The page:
To elicit Kernig sign, clinicians typically perform the exam with the patient lying supine with the thighs flexed on the abdomen and the knees flexed. The examiner then passively extends the legs. In the presence of meningeal inflammation, the patient will resist leg extension or describe pain in the lower back or posterior thighs, which indicates a positive sign.

Elicitation of Kernig sign often is performed in conjunction with other examination techniques to detect meningitis in symptomatic patients, particularly Brudzinski sign. The Brudzinski nape of the neck sign was described in 1909 by Polish pediatrician Brudzinski. A positive Brudzinski sign refers to the maneuver in which the clinician passively flexes the neck, which then results in flexion of the hips and the knees of the patient 3.

Brudzinski sign

Josef Brudzinski (1874-1917), a Polish born pediatrician in early nineties, described 4 maneuvers for the clinical diagnosis of meningitis 8:

  1. The obscure cheek sign,
  2. Symphyseal sign,
  3. Brudzinski’s reflex,
  4. The most popular Brudzinski neck sign.

A positive cheek sign is elicited by applying pressure on both cheeks inferior to the zygomatic arch that leads to spontaneous flexion of the forearm and arm 9. A positive symphyseal sign occurs when pressure applied to the pubic symphysis elicits a reflex hip and knee flexion and abduction of the leg. Brudzinski’s contralateral reflex sign consists of reflex flexion of a lower extremity after passive flexion of the opposite extremity 8. Sometimes, a lower limb first placed in flexion causes a reflex movement of extension after the passive flexion of the other limb, known as reciprocal contralateral reflex of Brudzinski.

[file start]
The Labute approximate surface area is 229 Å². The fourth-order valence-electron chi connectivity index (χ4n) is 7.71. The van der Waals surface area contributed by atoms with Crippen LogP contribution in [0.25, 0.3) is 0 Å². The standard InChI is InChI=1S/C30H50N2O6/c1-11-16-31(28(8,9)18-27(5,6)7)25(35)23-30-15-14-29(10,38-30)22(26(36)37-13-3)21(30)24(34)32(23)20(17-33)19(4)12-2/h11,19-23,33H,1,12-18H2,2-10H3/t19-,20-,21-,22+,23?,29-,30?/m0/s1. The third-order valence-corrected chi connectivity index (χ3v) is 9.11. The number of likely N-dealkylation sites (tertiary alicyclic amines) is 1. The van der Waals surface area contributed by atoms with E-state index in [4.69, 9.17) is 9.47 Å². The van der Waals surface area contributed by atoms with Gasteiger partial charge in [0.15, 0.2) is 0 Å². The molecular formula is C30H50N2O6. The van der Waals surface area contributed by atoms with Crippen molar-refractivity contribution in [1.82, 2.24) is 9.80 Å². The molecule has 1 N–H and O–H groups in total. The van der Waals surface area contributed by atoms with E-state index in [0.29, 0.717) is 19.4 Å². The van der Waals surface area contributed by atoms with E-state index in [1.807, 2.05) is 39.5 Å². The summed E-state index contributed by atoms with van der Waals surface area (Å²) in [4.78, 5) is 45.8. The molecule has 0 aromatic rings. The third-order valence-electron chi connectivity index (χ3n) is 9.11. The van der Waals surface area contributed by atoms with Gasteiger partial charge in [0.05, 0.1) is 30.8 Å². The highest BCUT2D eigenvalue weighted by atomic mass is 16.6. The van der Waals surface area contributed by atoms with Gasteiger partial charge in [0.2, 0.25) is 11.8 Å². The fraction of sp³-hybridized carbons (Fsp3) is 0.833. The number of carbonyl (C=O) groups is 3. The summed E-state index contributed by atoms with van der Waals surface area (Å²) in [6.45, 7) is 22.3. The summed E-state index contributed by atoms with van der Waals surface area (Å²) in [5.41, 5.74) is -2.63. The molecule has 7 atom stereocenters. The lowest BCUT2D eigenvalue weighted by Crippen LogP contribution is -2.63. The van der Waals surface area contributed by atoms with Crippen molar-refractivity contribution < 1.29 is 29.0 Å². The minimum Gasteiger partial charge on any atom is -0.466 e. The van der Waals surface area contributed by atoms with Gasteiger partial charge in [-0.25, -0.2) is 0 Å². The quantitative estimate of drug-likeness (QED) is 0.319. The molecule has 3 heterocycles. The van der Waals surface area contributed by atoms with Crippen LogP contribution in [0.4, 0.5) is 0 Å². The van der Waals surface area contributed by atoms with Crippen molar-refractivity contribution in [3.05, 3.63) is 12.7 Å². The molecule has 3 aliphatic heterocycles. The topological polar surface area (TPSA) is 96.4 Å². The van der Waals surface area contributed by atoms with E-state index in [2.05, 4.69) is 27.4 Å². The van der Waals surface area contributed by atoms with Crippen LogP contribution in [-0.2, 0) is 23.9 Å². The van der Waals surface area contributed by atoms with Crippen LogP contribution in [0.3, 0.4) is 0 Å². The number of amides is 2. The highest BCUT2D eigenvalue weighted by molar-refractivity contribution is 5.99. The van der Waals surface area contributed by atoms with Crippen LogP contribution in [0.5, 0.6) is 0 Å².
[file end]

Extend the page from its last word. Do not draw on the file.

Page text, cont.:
The most popular maneuver Brudzinski’s neck sign is performed with the patient in the supine position. To elicit this maneuver, the examiner keeps one hand behind the patient’s head and the other on chest in order to prevent the patient from rising. Reflex flexion of the patient’s hips and knees after passive flexion of the neck constitutes a positive Brudzinski sign 10. It has been proposed that in patients with meningitis, passive flexion of the neck stretches the nerve roots through the inflamed meninges, leading to pain and flexion movements of lower extremities. Forward head flexion exerts traction on the intradural spinal nerve roots, which attain maximal relaxation when both hip and knee are placed in intermediate degrees of flexion.

In a quiet environment with the client resting in a supine position:

  • Gently grasp the patient’s head from behind and place the other hand on the patient’s chest
  • Gently flex the neck, bringing chin to chest
  • Positive sign is involuntary flexing of hips and knees (an involuntary reaction to lessen the stretch on the inflamed meninges)

Figure 2. Brudzinski’s sign

brudzinski's sign

Kernig and Brudzinski signs

The clinical signs associated with meningitis, including Kernig and Brudzinski signs, also are associated with other diseases. The differential diagnosis in the setting of positive signs includes spinal cord tumors, myelitis, intervertebral disc prolapse, sciatica, multiple sclerosis, trauma, subarachnoid hemorrhage, and increased intracranial pressure from multiple causes or in the setting of stroke. When seen in meningitis, these signs are usually present acutely within 24 hours of symptom onset. It is thought that these findings are due to mechanical factors in the spine. When the meninges in the spinal cord and spinal nerves are inflamed, patients will resist stretching the cord and the nerves to prevent pain resulting from this inflammation. These clinical maneuvers are thought to provoke this stretching. This is why contractures occur when performed, resulting in a positive test 11.